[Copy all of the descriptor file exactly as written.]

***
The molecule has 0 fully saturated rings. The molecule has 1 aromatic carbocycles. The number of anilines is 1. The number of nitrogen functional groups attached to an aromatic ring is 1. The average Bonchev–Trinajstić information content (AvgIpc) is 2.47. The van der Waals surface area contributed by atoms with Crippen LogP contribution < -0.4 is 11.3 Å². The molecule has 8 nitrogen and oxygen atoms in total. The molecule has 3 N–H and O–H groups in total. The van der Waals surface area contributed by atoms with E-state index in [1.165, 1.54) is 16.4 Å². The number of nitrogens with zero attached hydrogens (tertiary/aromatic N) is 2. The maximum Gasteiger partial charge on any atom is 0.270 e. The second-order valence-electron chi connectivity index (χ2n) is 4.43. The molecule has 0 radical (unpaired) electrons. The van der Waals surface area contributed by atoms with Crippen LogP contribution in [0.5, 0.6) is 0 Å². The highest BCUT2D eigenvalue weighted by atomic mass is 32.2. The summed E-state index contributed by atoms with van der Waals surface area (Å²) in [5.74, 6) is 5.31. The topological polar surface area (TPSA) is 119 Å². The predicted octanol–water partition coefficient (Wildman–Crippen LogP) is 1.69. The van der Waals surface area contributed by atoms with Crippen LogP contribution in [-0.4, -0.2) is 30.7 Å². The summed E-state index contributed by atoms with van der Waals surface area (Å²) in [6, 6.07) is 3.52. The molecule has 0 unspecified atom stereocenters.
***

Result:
The molecule has 0 fully saturated rings. The molecule has 1 aromatic carbocycles. The number of anilines is 1. The number of nitrogen functional groups attached to an aromatic ring is 1. The average Bonchev–Trinajstić information content (AvgIpc) is 2.47. The van der Waals surface area contributed by atoms with Crippen LogP contribution < -0.4 is 11.3 Å². The molecule has 8 nitrogen and oxygen atoms in total. The molecule has 3 N–H and O–H groups in total. The van der Waals surface area contributed by atoms with E-state index in [1.165, 1.54) is 16.4 Å². The number of nitrogens with zero attached hydrogens (tertiary/aromatic N) is 2. The maximum Gasteiger partial charge on any atom is 0.270 e. The second-order valence-electron chi connectivity index (χ2n) is 4.43. The molecule has 0 radical (unpaired) electrons. The van der Waals surface area contributed by atoms with Crippen LogP contribution in [0.5, 0.6) is 0 Å². The highest BCUT2D eigenvalue weighted by atomic mass is 32.2. The summed E-state index contributed by atoms with van der Waals surface area (Å²) in [5.74, 6) is 5.31. The topological polar surface area (TPSA) is 119 Å². The predicted octanol–water partition coefficient (Wildman–Crippen LogP) is 1.69. The van der Waals surface area contributed by atoms with Crippen LogP contribution in [-0.4, -0.2) is 30.7 Å². The summed E-state index contributed by atoms with van der Waals surface area (Å²) in [6, 6.07) is 3.52. The molecule has 0 unspecified atom stereocenters.